We are often scornfully treated as a nation by people who write about art, because they say we have no taste; we cannot make art jugs for the mantelpiece, crockery for the bracket, screens for the fire ; we cannot even decorate the wall of a room as it should be done. If these are the standards by which a sense of art is to be tried, their scorn is to a certain degree just. But suppose we try another standard. Let us put aside the altogether false opinion that art consists alone in something actually made, or painted, or decorated, in carvings, colourings, touches of brush or chisel. Let us look at our lives. I mean to say that there is no nation so thoroughly and earnestly artistic as the English in their lives, their joys, their thoughts, their hopes. Who loves nature like an Englishman? Do Italians care for their pale skies? I never heard so. all over the world in search of beauty—to the keen north, to the cape whence the midnight sun is visible, to the extreme south, to the interior of Africa, gazing at the vast expanse of Tanganyika or the marvellous falls of the Zambesi. We admire the temples and tombs and palaces of India; we speak of the Alhambra of Spain almost in whispers, so deep is our reverent admiration; we visit the Parthenon. There is not a picture or a statue in Europe we have not sought. We climb the mountains for their views and the sense of grandeur they inspire; we roam over the

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wide ocean to the coral islands of the far Pacific; we go deep into the woods of the West; and we stand dreamily under the Pyramids of the East. What part is there of the English year which has not been sung by the poets ? all of whom are full of its loveliness ; and our greatest of all, Shakspeare, carries, as it were, armfuls of violets, and scatters roses and golden wheat across his pages, which are simply fields written with human life.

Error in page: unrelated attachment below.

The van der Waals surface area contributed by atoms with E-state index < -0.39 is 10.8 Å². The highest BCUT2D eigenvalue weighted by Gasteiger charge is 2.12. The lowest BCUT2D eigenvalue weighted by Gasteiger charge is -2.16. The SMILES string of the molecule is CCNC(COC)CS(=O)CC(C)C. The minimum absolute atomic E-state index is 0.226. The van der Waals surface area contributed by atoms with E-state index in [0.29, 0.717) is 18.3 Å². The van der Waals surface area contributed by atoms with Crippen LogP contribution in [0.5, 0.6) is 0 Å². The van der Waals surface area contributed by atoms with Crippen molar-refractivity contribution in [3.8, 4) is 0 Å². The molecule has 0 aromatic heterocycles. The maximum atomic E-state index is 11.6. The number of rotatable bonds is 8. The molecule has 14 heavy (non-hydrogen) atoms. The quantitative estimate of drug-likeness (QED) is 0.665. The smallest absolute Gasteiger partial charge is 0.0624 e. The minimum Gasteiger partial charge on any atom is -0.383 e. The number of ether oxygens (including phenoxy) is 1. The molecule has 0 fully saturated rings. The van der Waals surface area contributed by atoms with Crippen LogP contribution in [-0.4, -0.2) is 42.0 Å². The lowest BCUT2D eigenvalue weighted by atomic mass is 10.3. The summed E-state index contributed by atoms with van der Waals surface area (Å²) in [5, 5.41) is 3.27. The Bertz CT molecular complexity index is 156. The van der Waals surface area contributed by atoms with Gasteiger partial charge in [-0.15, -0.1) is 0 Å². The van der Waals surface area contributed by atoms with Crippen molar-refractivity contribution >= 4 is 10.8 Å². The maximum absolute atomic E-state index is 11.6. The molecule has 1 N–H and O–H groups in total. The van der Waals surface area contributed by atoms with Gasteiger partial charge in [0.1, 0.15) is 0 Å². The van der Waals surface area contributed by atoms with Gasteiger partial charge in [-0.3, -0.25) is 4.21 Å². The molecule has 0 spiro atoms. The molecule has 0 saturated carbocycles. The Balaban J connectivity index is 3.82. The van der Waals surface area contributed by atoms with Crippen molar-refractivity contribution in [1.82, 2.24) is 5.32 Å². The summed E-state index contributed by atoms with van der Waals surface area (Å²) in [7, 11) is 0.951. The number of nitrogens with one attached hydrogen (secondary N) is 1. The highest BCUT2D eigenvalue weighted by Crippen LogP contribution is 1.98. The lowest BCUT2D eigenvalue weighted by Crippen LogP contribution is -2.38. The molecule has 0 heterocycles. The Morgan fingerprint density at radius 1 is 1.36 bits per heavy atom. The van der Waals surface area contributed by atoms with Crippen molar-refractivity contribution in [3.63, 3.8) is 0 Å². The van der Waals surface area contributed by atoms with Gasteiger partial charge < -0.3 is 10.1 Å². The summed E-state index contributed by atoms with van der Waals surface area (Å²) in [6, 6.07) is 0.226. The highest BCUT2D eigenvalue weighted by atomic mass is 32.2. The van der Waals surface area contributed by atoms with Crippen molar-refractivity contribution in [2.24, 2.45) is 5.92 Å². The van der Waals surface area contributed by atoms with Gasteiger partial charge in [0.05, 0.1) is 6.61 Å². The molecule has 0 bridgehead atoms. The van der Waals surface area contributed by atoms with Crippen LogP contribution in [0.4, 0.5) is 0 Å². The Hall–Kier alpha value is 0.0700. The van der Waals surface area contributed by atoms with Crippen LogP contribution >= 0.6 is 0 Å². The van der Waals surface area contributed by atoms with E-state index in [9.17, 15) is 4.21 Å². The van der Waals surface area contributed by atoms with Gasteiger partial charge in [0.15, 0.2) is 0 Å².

This is art indeed-art in the mind and soul, infinitely deeper, surely, than the construction of crockery, jugs for the mantelpiece, dados, or even of paintings. The lover of nature has the highest art in his soul. So, I think, the bluff English farmer who takes such pride and delight in his dogs and horses, is a much greater man of art than any Frenchman preparing with cynical dexterity of hand some coloured presentment of flashy beauty for the salon. The English girl who loves her horse-and English girls do love their horses most intensely—is infinitely more artistic in that fact than the cleverest painter on enamel. They who love nature are the real artists; the artists are copyists. St. John the naturalist, when exploring the recesses of the Highlands, relates how he frequently came in contact with men living in the rude Highland way-forty years since, no education then-whom at first you would suppose to be morose, unobservant, almost stupid. But when they found out that their visitor would stay for hours gazing in admiration at their glens and mountains, their demeanour changed. Then the truth appeared ; they were fonder than he